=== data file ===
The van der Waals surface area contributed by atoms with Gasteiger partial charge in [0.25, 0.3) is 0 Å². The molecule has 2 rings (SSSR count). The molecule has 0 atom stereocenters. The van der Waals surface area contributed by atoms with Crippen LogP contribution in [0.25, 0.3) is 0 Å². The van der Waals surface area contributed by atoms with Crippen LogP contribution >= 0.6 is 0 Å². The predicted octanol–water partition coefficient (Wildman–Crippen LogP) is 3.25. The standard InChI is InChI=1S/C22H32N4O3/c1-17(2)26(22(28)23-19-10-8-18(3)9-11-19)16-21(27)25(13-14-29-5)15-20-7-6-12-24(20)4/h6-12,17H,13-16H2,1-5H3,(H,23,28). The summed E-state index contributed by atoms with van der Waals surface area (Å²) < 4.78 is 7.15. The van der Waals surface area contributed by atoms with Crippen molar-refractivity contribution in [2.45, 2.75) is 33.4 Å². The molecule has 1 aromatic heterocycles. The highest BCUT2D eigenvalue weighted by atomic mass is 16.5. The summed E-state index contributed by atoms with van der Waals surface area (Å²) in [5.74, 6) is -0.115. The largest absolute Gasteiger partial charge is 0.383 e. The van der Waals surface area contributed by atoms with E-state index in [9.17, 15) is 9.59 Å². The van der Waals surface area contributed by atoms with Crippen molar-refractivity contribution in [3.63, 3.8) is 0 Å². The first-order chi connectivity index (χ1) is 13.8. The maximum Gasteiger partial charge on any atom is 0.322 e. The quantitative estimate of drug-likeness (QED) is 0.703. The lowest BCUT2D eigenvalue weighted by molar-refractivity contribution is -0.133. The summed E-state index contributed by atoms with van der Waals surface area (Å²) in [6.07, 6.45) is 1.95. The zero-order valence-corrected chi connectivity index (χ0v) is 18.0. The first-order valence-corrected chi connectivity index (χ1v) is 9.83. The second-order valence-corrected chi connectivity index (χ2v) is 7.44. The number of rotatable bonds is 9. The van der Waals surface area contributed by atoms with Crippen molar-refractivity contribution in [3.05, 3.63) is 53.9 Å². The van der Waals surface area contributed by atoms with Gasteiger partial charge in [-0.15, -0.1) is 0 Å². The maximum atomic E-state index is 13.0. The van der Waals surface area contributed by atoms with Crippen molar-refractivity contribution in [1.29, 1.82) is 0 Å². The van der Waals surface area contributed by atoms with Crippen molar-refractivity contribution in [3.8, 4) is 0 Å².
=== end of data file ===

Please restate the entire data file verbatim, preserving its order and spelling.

The van der Waals surface area contributed by atoms with Gasteiger partial charge in [0.25, 0.3) is 0 Å². The molecule has 2 rings (SSSR count). The molecule has 0 atom stereocenters. The van der Waals surface area contributed by atoms with Crippen LogP contribution in [0.25, 0.3) is 0 Å². The van der Waals surface area contributed by atoms with Crippen LogP contribution >= 0.6 is 0 Å². The predicted octanol–water partition coefficient (Wildman–Crippen LogP) is 3.25. The standard InChI is InChI=1S/C22H32N4O3/c1-17(2)26(22(28)23-19-10-8-18(3)9-11-19)16-21(27)25(13-14-29-5)15-20-7-6-12-24(20)4/h6-12,17H,13-16H2,1-5H3,(H,23,28). The summed E-state index contributed by atoms with van der Waals surface area (Å²) < 4.78 is 7.15. The van der Waals surface area contributed by atoms with Crippen molar-refractivity contribution in [2.45, 2.75) is 33.4 Å². The molecule has 1 aromatic heterocycles. The highest BCUT2D eigenvalue weighted by atomic mass is 16.5. The summed E-state index contributed by atoms with van der Waals surface area (Å²) in [5.74, 6) is -0.115. The largest absolute Gasteiger partial charge is 0.383 e. The van der Waals surface area contributed by atoms with E-state index in [9.17, 15) is 9.59 Å². The van der Waals surface area contributed by atoms with Crippen molar-refractivity contribution in [3.63, 3.8) is 0 Å². The first-order chi connectivity index (χ1) is 13.8. The maximum Gasteiger partial charge on any atom is 0.322 e. The quantitative estimate of drug-likeness (QED) is 0.703. The lowest BCUT2D eigenvalue weighted by molar-refractivity contribution is -0.133. The summed E-state index contributed by atoms with van der Waals surface area (Å²) in [6.07, 6.45) is 1.95. The zero-order valence-corrected chi connectivity index (χ0v) is 18.0. The first-order valence-corrected chi connectivity index (χ1v) is 9.83. The second-order valence-corrected chi connectivity index (χ2v) is 7.44. The number of rotatable bonds is 9. The van der Waals surface area contributed by atoms with Crippen molar-refractivity contribution in [3.05, 3.63) is 53.9 Å². The van der Waals surface area contributed by atoms with Gasteiger partial charge in [-0.15, -0.1) is 0 Å². The maximum atomic E-state index is 13.0. The van der Waals surface area contributed by atoms with Crippen molar-refractivity contribution in [1.29, 1.82) is 0 Å². The van der Waals surface area contributed by atoms with Crippen molar-refractivity contribution in [3.8, 4) is 0 Å².